Foodservice Equipment Reports Fortnightly

Welcome to FER Fortnightly Online Newsletter
January 17, 2006

Economic Report:
Sponsored by:
FER's Customer Choice Dealer Awards
For Those Who Took a Long Holiday, Our 2006 Forecasts
NAFEM Index Charts Strong Manufacturer Growth In Third Quarter
NRA Forecasts Strongest Growth In Mountain States, Southeast
Blue Chip Economists Hold 2006 Real GDP Forecast At 3.4%

Industry Report:
Sponsored by:
MUFES '06,
Feb. 11-13, 2006

DIFC Changes Name To Unified Brands
Middleby Acquires Oven Maker Alkar
FER's Second Annual Awards Program Gears Up
NSF Puts Out Call For Food Safety Stars
NSF, ILSI And WHO Team Up For Hard Water Conference

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In This Section:
Fed Energy Efficiency Tax Credits Kick In
Outlying Chicago 'Burbs Facing Permanent Water Shortages
California Utilities Team Up For Statewide Energy Rebates
Score-On-The-Door For Chicago?
Iowa Offers Web-Based Inspection Scores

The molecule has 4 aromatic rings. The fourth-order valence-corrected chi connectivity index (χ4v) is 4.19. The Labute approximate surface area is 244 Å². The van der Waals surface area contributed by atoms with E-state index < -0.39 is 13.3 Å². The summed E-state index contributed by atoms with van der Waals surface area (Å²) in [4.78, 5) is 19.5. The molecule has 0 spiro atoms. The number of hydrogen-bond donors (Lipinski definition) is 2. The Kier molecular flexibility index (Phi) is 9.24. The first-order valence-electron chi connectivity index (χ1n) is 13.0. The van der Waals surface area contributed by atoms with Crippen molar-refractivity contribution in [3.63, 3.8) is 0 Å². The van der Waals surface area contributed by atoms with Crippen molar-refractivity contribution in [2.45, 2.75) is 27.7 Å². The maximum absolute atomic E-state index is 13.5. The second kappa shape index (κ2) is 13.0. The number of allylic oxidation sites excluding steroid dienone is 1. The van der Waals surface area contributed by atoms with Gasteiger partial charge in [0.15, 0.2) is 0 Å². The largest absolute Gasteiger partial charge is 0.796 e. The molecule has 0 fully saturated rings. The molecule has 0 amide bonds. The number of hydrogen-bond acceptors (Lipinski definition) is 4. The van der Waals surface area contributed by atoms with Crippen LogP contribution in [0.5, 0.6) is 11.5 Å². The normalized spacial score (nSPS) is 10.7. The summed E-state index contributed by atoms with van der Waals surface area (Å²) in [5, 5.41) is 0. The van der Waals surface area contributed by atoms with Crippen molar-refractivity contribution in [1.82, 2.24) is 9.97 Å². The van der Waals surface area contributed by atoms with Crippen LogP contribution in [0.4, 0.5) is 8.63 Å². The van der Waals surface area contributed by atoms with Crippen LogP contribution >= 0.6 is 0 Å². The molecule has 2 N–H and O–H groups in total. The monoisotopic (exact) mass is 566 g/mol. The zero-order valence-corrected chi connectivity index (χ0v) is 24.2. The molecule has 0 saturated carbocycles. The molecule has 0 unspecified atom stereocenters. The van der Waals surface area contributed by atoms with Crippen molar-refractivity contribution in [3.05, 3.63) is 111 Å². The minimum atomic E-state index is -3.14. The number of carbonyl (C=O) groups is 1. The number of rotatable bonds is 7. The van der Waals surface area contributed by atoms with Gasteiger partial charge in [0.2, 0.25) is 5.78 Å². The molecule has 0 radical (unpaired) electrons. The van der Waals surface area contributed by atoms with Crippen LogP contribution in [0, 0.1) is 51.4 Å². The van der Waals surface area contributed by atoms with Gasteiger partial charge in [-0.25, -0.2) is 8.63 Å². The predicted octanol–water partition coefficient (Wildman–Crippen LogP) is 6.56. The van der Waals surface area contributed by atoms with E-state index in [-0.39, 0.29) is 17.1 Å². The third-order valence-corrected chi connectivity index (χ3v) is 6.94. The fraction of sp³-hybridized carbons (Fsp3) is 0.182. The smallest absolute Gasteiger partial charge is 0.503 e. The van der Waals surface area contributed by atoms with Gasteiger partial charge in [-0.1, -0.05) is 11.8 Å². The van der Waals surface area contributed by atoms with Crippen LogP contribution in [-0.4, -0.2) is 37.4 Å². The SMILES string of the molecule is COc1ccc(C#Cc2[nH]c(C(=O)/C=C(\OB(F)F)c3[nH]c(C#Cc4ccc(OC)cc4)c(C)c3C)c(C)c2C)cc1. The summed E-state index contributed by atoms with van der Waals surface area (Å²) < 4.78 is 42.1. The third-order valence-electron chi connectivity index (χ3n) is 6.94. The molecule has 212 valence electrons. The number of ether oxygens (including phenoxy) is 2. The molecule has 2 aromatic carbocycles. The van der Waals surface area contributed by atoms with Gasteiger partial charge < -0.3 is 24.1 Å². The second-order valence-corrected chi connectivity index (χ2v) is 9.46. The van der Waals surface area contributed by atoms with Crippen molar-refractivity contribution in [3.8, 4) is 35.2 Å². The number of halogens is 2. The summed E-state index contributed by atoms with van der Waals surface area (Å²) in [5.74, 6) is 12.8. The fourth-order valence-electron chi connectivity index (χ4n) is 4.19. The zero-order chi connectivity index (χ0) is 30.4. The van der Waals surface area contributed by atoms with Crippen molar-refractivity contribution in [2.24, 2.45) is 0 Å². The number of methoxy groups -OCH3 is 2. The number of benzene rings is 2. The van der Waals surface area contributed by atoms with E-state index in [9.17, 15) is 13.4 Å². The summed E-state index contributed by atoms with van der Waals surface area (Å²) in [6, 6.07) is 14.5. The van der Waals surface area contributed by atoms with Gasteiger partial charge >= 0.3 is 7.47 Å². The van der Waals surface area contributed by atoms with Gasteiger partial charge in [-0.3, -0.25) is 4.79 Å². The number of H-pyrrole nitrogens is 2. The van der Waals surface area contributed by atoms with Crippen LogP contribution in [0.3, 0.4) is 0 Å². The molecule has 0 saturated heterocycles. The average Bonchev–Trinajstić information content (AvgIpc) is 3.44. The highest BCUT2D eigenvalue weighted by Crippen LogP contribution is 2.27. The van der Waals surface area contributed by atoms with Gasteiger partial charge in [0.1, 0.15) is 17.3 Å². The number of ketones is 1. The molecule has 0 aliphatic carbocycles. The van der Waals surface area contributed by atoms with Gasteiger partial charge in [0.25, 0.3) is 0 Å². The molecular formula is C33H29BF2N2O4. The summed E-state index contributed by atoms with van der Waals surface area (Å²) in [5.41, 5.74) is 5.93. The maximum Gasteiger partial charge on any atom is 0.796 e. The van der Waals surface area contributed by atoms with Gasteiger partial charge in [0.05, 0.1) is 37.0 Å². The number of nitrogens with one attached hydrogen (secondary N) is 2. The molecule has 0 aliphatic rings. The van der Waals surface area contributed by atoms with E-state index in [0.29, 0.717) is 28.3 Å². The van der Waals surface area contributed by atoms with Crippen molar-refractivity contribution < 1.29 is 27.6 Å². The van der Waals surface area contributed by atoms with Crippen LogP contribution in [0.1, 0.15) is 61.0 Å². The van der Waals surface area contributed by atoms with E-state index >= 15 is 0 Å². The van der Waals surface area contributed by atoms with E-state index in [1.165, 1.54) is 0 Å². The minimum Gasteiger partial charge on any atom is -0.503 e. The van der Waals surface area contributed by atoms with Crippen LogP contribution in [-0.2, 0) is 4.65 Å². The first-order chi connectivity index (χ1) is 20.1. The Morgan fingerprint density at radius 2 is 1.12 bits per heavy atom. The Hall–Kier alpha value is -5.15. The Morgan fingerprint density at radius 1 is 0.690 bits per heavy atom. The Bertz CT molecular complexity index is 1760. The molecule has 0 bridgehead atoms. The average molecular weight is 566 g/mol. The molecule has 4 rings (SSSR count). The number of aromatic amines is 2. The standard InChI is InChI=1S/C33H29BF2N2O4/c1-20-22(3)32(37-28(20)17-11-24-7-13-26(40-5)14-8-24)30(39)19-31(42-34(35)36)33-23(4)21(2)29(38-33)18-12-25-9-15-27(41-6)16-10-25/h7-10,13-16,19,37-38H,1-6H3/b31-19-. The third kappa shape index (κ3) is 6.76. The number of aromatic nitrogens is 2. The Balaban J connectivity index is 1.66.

This issue's Economic ReportSponsor: FER's Customer Choice Dealer Awards |  Industry ReportSponsor: MUFES '06, Feb. 11-13, 2006
Regulatory Report Sponsored by APW Wyott Innovations

Fed Energy Efficiency Tax Credits Kick In
Want to save some dough in more ways than one? How about saving on taxes and energy costs? Tax credits that were part of the Energy Act signed into law by President Bush in August took effect Jan. 1. Businesses can get a tax deduction of up to $1.80 per sq. ft. for construction or renovation that saves 50% of the heating, cooling, lighting and water heating energy costs for a comparable building. Tackle any one of those categories, and you could get credits of 60 cents per sq. ft. Lighting systems that save 25% in energy costs may be eligible for a credit of 30 cents per sq. ft.